So, having decided that I wanted to try and get my book published by a ‘proper/established/traditional’ publisher how do you decide who to send it to?

I had undertaken a course (run by Kevin Hogan) that helped enormously with the development of the book and how  I should approach getting it published, and which included some very good suggestions about what to say when you contacted a publisher, but that still leaves a very big world of publishing and me without much of a road map about where to start.

One of the things I discovered quite quickly is that publishers and literary agents ‘prefer’ to have the chance to consider your submission on their own; in other words they aren’t keen on the idea of me carpet-bombing the industry with my book.  It’s easy to see why this solus approach is in the interests of the publishers and agents and perhaps the risk of ignoring their preference is small, but it only takes someone interested in your book to speak to someone else that you’ve sent it to, and you’ve put that relationship at risk.

Perhaps naively I’ve opted for a ‘one at a time’ approach; I suppose I’ll never know if that’s right or not!

Another question to consider is, should I go straight to a publisher or should I get an agent?

It seems likely that an agent would have more chance of being heard by a publisher than an unknown author, and a good one should provide expertise on marketing and promotion too: along with the publisher it’s another person on the team supporting your work.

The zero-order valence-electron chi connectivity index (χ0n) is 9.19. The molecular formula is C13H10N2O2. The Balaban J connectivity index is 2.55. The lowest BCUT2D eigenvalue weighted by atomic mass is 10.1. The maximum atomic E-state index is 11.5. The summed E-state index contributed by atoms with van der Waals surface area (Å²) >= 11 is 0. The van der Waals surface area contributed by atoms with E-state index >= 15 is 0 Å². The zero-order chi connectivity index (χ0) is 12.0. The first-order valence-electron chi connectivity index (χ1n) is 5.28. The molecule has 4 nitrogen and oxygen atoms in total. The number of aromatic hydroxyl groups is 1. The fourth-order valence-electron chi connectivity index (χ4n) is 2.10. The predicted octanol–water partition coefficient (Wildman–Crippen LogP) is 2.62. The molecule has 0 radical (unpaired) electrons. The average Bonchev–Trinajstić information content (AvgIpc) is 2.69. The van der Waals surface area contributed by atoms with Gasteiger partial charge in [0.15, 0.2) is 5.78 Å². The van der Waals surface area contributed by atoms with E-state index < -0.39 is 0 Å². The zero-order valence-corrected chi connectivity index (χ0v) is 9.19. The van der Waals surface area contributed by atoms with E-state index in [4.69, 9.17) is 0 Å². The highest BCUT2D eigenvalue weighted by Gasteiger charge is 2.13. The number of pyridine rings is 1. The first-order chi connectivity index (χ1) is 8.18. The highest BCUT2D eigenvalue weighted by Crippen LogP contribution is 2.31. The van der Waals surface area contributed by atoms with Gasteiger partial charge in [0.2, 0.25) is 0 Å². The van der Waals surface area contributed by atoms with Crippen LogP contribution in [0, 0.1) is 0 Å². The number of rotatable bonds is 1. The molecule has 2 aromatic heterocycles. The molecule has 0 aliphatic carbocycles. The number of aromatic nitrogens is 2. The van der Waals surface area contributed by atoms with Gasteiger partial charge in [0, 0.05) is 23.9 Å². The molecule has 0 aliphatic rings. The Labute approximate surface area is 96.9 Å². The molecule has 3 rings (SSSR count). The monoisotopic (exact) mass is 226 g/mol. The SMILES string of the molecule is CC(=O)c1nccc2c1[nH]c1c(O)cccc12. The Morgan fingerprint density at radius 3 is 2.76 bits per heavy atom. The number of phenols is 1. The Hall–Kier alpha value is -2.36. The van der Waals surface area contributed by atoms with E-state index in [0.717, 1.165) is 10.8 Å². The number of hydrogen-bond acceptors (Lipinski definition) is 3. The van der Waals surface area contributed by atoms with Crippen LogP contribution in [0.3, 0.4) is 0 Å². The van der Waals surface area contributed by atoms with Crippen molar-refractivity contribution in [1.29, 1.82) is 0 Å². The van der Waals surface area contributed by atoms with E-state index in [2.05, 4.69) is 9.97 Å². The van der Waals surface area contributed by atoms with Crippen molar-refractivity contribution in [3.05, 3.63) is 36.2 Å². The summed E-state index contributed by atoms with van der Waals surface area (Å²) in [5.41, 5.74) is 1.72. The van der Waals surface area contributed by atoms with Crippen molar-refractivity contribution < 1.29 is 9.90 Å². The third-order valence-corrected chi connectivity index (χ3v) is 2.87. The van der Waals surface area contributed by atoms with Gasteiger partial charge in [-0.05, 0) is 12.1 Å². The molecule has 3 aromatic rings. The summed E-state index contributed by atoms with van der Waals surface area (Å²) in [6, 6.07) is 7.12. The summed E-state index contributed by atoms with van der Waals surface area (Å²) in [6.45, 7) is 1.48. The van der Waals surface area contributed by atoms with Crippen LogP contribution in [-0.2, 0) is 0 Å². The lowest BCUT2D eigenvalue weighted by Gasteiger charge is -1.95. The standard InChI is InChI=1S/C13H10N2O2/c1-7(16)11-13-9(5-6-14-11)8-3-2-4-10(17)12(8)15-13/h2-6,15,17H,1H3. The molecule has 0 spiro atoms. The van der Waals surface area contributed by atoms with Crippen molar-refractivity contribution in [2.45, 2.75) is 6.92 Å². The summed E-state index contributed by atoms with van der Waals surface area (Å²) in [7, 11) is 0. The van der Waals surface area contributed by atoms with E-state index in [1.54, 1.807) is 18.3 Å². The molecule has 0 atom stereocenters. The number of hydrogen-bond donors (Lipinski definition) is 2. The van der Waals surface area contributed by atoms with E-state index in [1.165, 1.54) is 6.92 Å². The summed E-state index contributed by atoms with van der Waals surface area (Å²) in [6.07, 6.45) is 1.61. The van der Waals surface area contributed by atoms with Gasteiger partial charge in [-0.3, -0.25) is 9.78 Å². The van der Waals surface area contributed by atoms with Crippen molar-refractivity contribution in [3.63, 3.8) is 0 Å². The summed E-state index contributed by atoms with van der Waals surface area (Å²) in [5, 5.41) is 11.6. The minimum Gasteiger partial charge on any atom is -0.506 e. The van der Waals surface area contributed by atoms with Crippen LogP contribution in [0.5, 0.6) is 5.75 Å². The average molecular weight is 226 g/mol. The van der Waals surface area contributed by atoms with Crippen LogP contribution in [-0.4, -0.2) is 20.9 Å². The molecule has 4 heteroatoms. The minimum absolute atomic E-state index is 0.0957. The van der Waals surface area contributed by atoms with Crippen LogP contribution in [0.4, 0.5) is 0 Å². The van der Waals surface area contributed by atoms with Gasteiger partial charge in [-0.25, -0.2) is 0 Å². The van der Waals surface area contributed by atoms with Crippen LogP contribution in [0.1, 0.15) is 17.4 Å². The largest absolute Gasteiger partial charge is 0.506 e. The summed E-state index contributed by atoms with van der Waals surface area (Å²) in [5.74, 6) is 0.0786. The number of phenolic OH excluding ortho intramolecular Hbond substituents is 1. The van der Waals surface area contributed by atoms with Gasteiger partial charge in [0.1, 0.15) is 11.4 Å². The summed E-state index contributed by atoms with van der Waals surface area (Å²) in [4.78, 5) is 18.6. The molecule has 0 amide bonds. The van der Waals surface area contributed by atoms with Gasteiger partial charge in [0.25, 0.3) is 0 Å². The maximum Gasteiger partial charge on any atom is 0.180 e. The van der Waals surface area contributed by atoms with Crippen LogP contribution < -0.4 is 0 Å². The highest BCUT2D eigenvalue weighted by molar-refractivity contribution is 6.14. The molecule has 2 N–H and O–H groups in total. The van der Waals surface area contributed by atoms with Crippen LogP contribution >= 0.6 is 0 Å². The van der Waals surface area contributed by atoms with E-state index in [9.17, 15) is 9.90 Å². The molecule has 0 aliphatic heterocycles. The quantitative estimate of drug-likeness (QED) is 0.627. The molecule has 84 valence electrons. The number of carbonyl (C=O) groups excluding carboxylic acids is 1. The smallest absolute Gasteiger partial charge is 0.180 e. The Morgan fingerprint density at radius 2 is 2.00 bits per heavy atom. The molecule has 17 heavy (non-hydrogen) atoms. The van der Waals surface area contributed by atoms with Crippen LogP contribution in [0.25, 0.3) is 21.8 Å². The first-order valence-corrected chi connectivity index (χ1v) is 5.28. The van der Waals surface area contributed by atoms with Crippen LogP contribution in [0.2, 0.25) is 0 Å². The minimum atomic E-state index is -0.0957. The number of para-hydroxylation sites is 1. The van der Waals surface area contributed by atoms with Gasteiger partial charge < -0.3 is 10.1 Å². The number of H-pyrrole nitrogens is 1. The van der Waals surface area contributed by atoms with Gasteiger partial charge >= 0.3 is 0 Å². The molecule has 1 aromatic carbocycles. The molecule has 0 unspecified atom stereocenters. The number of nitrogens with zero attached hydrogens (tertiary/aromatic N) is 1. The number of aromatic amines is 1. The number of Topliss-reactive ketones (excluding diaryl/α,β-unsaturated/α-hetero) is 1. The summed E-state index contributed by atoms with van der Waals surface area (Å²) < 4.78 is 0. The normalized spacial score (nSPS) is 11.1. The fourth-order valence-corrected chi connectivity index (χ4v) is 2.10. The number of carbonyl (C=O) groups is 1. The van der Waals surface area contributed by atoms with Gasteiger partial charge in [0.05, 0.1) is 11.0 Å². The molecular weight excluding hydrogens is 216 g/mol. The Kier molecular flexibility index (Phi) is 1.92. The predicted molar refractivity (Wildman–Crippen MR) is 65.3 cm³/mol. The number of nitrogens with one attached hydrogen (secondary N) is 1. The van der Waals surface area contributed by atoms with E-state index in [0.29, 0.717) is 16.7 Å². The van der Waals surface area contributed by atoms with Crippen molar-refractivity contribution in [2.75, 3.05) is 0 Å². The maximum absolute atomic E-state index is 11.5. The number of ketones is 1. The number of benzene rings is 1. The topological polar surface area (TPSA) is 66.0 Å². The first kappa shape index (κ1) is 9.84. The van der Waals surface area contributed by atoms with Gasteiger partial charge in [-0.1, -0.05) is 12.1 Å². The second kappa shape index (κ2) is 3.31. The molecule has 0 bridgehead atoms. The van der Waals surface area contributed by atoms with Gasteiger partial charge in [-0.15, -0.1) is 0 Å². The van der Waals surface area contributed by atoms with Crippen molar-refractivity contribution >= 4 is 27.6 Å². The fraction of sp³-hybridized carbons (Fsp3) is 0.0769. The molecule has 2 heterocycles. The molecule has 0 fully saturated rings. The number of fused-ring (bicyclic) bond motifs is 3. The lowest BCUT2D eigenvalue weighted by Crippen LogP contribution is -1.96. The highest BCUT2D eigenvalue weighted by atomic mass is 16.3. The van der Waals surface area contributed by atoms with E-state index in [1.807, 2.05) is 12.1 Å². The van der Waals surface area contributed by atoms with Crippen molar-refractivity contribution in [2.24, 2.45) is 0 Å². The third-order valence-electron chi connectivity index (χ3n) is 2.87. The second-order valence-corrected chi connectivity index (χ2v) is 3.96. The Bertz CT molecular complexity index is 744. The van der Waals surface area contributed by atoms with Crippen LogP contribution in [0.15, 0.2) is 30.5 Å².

Of course, that comes at a price.  A percentage of your percentage would have to go to pay their commission.  At this (optimistic) stage I’m inclined to think that this would be a virtuous addition so I’m happy to pursue that route.

But that still leaves an awful lot of literary agents, so how do you know which of them to approach?

Received wisdom is that you should look for books like your own and see who represents those authors.

There is an alternative.  But it requires networking and the most extraordinary good luck. 

Next time I’ll tell you about Francis; every aspiring author should do their level best to find a Francis (although I fear they are extremely rare).

Philip Graves


  1. Philip Graves

    @Anthony Lemme
    Both writing and trying to get published are significant challenges; the advantage with writing is that it’s entirely in your control – perhaps more than anything else in life! Getting published is almost the polar opposite!


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